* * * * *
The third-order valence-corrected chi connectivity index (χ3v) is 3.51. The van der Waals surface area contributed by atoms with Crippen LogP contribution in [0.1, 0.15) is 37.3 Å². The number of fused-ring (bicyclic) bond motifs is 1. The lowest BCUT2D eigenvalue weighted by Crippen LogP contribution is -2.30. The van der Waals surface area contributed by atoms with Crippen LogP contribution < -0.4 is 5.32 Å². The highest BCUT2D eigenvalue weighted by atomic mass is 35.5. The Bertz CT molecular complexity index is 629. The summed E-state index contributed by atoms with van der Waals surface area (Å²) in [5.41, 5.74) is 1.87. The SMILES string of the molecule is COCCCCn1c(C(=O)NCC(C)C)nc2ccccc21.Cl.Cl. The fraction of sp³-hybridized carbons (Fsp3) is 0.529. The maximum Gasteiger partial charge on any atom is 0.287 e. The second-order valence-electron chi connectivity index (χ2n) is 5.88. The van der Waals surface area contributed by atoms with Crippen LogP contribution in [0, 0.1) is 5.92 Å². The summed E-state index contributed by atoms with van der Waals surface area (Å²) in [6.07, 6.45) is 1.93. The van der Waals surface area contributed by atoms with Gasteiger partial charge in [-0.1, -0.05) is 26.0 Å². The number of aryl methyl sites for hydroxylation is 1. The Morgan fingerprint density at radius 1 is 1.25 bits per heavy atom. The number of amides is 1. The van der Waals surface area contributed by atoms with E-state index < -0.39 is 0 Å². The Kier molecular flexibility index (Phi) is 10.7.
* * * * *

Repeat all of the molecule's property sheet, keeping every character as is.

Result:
The third-order valence-corrected chi connectivity index (χ3v) is 3.51. The van der Waals surface area contributed by atoms with Crippen LogP contribution in [0.1, 0.15) is 37.3 Å². The number of fused-ring (bicyclic) bond motifs is 1. The lowest BCUT2D eigenvalue weighted by Crippen LogP contribution is -2.30. The van der Waals surface area contributed by atoms with Crippen LogP contribution < -0.4 is 5.32 Å². The highest BCUT2D eigenvalue weighted by atomic mass is 35.5. The Bertz CT molecular complexity index is 629. The summed E-state index contributed by atoms with van der Waals surface area (Å²) in [5.41, 5.74) is 1.87. The SMILES string of the molecule is COCCCCn1c(C(=O)NCC(C)C)nc2ccccc21.Cl.Cl. The fraction of sp³-hybridized carbons (Fsp3) is 0.529. The maximum Gasteiger partial charge on any atom is 0.287 e. The second-order valence-electron chi connectivity index (χ2n) is 5.88. The van der Waals surface area contributed by atoms with Crippen LogP contribution in [0, 0.1) is 5.92 Å². The summed E-state index contributed by atoms with van der Waals surface area (Å²) in [6.07, 6.45) is 1.93. The van der Waals surface area contributed by atoms with Gasteiger partial charge in [-0.1, -0.05) is 26.0 Å². The number of aryl methyl sites for hydroxylation is 1. The Morgan fingerprint density at radius 1 is 1.25 bits per heavy atom. The number of amides is 1. The van der Waals surface area contributed by atoms with E-state index < -0.39 is 0 Å². The Kier molecular flexibility index (Phi) is 10.7.